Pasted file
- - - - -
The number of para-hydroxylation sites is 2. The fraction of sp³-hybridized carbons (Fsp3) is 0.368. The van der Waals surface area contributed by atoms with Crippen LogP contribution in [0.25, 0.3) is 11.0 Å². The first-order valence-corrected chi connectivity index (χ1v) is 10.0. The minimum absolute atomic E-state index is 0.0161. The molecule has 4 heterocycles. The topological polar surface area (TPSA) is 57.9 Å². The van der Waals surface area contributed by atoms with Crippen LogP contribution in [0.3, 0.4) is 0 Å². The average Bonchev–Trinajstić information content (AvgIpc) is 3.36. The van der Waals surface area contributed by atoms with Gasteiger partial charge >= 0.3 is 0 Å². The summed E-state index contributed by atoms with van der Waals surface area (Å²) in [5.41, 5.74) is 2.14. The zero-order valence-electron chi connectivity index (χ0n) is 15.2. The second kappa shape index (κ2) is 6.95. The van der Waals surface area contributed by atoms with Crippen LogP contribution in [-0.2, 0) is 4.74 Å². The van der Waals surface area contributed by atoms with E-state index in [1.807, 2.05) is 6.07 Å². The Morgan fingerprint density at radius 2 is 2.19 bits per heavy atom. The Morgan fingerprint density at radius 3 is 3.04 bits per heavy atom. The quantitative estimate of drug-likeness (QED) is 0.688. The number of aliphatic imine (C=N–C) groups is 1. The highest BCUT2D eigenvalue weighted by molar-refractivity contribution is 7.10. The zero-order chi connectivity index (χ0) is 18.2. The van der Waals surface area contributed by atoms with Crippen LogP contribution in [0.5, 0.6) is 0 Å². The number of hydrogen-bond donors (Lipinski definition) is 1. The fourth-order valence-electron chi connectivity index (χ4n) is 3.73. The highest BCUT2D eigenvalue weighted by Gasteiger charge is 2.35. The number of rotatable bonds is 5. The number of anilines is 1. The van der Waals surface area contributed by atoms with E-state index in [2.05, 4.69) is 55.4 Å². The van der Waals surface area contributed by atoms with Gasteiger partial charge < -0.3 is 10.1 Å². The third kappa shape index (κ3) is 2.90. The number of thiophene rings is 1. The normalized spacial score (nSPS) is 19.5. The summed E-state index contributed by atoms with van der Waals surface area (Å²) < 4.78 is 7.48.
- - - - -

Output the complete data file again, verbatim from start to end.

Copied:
The number of para-hydroxylation sites is 2. The fraction of sp³-hybridized carbons (Fsp3) is 0.368. The van der Waals surface area contributed by atoms with Crippen LogP contribution in [0.25, 0.3) is 11.0 Å². The first-order valence-corrected chi connectivity index (χ1v) is 10.0. The minimum absolute atomic E-state index is 0.0161. The molecule has 4 heterocycles. The topological polar surface area (TPSA) is 57.9 Å². The van der Waals surface area contributed by atoms with Crippen LogP contribution in [0.3, 0.4) is 0 Å². The average Bonchev–Trinajstić information content (AvgIpc) is 3.36. The van der Waals surface area contributed by atoms with Gasteiger partial charge >= 0.3 is 0 Å². The summed E-state index contributed by atoms with van der Waals surface area (Å²) in [5.41, 5.74) is 2.14. The zero-order valence-electron chi connectivity index (χ0n) is 15.2. The second kappa shape index (κ2) is 6.95. The van der Waals surface area contributed by atoms with Crippen LogP contribution in [-0.2, 0) is 4.74 Å². The van der Waals surface area contributed by atoms with E-state index in [1.807, 2.05) is 6.07 Å². The Morgan fingerprint density at radius 2 is 2.19 bits per heavy atom. The Morgan fingerprint density at radius 3 is 3.04 bits per heavy atom. The quantitative estimate of drug-likeness (QED) is 0.688. The number of aliphatic imine (C=N–C) groups is 1. The highest BCUT2D eigenvalue weighted by molar-refractivity contribution is 7.10. The zero-order chi connectivity index (χ0) is 18.2. The van der Waals surface area contributed by atoms with Crippen LogP contribution in [0.5, 0.6) is 0 Å². The number of hydrogen-bond donors (Lipinski definition) is 1. The fourth-order valence-electron chi connectivity index (χ4n) is 3.73. The highest BCUT2D eigenvalue weighted by Gasteiger charge is 2.35. The number of rotatable bonds is 5. The number of anilines is 1. The van der Waals surface area contributed by atoms with E-state index in [2.05, 4.69) is 55.4 Å². The van der Waals surface area contributed by atoms with Gasteiger partial charge < -0.3 is 10.1 Å². The third kappa shape index (κ3) is 2.90. The number of thiophene rings is 1. The normalized spacial score (nSPS) is 19.5. The summed E-state index contributed by atoms with van der Waals surface area (Å²) < 4.78 is 7.48.